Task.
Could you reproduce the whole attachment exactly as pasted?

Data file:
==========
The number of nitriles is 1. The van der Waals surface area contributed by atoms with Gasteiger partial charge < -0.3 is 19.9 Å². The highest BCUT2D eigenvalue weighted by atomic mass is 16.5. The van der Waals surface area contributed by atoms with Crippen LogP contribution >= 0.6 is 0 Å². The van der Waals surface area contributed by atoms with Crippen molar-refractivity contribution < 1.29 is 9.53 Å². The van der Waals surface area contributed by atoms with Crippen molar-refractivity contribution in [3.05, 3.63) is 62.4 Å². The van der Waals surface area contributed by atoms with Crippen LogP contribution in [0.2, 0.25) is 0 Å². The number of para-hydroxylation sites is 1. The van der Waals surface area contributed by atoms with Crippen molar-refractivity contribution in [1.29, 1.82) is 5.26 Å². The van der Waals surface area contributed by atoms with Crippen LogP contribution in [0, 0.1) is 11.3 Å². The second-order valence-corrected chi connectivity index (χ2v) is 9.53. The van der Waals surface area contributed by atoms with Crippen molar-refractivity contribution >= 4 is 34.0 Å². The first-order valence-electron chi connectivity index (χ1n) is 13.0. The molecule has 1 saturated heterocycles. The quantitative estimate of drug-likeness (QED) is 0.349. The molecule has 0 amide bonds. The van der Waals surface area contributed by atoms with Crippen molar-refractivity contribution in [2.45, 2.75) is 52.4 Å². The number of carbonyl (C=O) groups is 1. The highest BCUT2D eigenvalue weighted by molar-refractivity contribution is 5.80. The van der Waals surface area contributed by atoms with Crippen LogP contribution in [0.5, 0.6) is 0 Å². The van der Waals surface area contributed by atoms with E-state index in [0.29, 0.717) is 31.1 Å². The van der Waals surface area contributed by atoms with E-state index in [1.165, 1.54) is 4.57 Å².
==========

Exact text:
The number of nitriles is 1. The van der Waals surface area contributed by atoms with Gasteiger partial charge < -0.3 is 19.9 Å². The highest BCUT2D eigenvalue weighted by atomic mass is 16.5. The van der Waals surface area contributed by atoms with Crippen LogP contribution >= 0.6 is 0 Å². The van der Waals surface area contributed by atoms with Crippen molar-refractivity contribution < 1.29 is 9.53 Å². The van der Waals surface area contributed by atoms with Crippen molar-refractivity contribution in [3.05, 3.63) is 62.4 Å². The van der Waals surface area contributed by atoms with Crippen LogP contribution in [0.2, 0.25) is 0 Å². The number of para-hydroxylation sites is 1. The van der Waals surface area contributed by atoms with Crippen molar-refractivity contribution in [1.29, 1.82) is 5.26 Å². The van der Waals surface area contributed by atoms with Crippen LogP contribution in [0, 0.1) is 11.3 Å². The second-order valence-corrected chi connectivity index (χ2v) is 9.53. The van der Waals surface area contributed by atoms with Crippen molar-refractivity contribution >= 4 is 34.0 Å². The first-order valence-electron chi connectivity index (χ1n) is 13.0. The molecule has 1 saturated heterocycles. The quantitative estimate of drug-likeness (QED) is 0.349. The molecule has 0 amide bonds. The van der Waals surface area contributed by atoms with Crippen molar-refractivity contribution in [2.45, 2.75) is 52.4 Å². The number of carbonyl (C=O) groups is 1. The highest BCUT2D eigenvalue weighted by molar-refractivity contribution is 5.80. The van der Waals surface area contributed by atoms with Crippen LogP contribution in [0.5, 0.6) is 0 Å². The van der Waals surface area contributed by atoms with E-state index in [0.29, 0.717) is 31.1 Å². The van der Waals surface area contributed by atoms with E-state index in [1.165, 1.54) is 4.57 Å².